Alternatives to modifying loop var in the loop.

Discussion in 'C Programming' started by Matt, Dec 27, 2013.

  1. An assignment yields the value that was assigned. That value
    is the condition tested by the "while".

    It's a bit terse for my own taste, but it's well defined and a common C
    idiom.
     
    Keith Thompson, Jan 2, 2014
    #41
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  2. Matt

    James Kuyper Guest

    If you need the value of either s or d after the loop has executed,
    which is not a particularly uncommon need, the loop is better than a
    call to strcpy(), and some modern compilers can optimize it almost as
    much as strcpy() itself.
    I've met quite a few C programmers who couldn't answer that question,
    and most of the ones who could were unable to explain why it works.
    True: dropping an '=' is easier than accidentally typing strcmp() when
    you meant strcpy() (but I have in fact seen that done).
    I only get one warning, about the use of = in a context where == might
    have been meant - what's the other warning?
    I have some sympathy with the idea of treating warnings as if they were
    errors, but a certain amount of judgement is needed, too. A compiler is
    free to warn about anything it wants - for instance, the use of a
    obscene word as an identifier (or even the failure to use obscene words
    as identifiers).
    Agreed - even if the co-worker is in fact a moron, there's better ways
    to deal with that fact.
     
    James Kuyper, Jan 2, 2014
    #42
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  3. Matt

    James Kuyper Guest

    "An assignment expression has the value of the left operand after the
    assignment" (6.5.16p1); since that value is 0, it will terminate. That
    seems perfectly clear and obvious to me, but then I'm an expert in such
    things - I can't objectively assess how obvious it might be to less
    experienced programmers.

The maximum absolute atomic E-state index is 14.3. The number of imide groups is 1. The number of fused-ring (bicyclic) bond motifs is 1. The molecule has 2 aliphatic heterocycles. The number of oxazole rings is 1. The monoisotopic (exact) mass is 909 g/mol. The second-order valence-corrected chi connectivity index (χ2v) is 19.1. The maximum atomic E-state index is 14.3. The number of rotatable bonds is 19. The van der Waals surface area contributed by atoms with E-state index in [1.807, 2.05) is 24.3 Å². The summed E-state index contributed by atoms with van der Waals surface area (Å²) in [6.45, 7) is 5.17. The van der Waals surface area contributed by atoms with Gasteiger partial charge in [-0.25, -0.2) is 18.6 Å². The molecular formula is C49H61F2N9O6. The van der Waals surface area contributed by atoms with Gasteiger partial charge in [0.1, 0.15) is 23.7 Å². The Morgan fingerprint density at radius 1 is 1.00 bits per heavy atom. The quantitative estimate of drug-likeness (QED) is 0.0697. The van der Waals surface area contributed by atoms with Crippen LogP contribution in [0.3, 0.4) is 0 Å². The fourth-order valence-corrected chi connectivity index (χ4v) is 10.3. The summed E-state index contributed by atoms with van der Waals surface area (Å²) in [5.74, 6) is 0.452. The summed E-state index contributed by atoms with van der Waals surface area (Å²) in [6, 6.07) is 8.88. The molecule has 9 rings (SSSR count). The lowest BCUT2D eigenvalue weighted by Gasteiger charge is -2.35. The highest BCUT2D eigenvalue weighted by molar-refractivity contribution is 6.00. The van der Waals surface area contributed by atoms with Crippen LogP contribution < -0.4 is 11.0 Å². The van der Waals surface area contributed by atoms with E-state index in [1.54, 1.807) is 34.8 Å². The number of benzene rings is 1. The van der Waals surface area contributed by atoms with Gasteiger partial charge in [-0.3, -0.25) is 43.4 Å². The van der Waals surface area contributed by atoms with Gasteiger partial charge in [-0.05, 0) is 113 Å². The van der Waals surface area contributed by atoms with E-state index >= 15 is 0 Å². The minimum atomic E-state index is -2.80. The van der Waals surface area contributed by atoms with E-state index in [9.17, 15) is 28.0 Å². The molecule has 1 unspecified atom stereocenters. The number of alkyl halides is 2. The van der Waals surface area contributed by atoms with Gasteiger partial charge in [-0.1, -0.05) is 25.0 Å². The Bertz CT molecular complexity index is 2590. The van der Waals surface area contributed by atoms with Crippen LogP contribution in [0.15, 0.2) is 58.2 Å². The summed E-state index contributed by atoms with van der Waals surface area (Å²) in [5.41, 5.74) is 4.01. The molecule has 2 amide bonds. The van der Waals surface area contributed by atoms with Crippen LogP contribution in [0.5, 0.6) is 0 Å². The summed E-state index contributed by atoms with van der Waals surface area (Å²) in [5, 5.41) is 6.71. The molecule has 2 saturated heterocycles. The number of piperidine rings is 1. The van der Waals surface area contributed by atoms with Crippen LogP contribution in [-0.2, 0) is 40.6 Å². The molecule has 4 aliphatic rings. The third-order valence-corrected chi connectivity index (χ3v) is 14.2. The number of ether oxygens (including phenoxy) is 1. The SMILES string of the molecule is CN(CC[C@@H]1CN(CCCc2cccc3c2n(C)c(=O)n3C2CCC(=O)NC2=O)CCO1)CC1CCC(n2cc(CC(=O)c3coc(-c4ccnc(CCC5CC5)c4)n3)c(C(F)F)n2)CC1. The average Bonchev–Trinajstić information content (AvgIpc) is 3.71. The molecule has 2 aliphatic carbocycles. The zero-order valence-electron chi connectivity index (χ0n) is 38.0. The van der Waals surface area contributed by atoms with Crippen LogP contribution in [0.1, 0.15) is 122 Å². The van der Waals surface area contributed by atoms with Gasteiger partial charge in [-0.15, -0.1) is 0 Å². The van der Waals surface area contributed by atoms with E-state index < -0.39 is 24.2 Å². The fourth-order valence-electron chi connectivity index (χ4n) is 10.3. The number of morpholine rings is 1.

James Kuyper, Jan 2, 2014
    #43
  4. *OH* *MY* *GOD*!! WHAT THE ****! Jesus merciful Christ! Wow! Talk about
    the suprise factor. *Completely* sailed over my head. Really cool. Were
    it not as beautiful as it is, I would call it an eldritch abomination.

    But you know what is the funniest thing in all this?

    I am actually well informed of the "assigment return value" (to use a bit
    LISPy terminology), and have, infact, used it without thinking twice
    about it, like in this function call...

    fill_32field((recursion ? (listento = get_nbnsaddr(scope)) :
    (listento = 0, brdcst_addr)),
    (unsigned char *)&(addr.sin_addr.s_addr));

    ....it's just that that `while' up there confused me. I have developed a
    reflex to never use a naked assigment operator in tests, in order to
    avoid the notorious "assignment when you meant test equality" bug, and
    that reflex kicked in when I saw the code snippet.
     
    Aleksandar Kuktin, Jan 2, 2014
    #44
  5. Or you can use the non-standard strlcpy() if you happen to have it (and
    your coding standards permit it). It returns the total length of the
    string it tried to create, as a size_t; you can add that to the base
    address to get a pointer to the end of the string.
     
    Keith Thompson, Jan 2, 2014
    #45
  6. (snip)
    With the tendency of compiler writers to add more and more
    warnings, justified or not, I don't believe in the requirement
    to code without warnings.
    There was a story many years ago about a school that had a
    compiler that would refuse to compile programs with obscene words
    in them, I believe even in comments. The students then figured out
    how to write them vertically, such that the compiler didn't notice.

    Also, another story about obscene words added in lower case, on
    a system where the printer ignored lower case characters. He was
    caught after a new printer was installed.

    -- glen
     
    glen herrmannsfeldt, Jan 2, 2014
    #46
  7. Matt

    Joe keane Guest

    How about this:

    const char foo[6] = "abcdef";
     
    Joe keane, Jan 2, 2014
    #47
  8. Perfectly legal to me, but I suppose some compilers will warn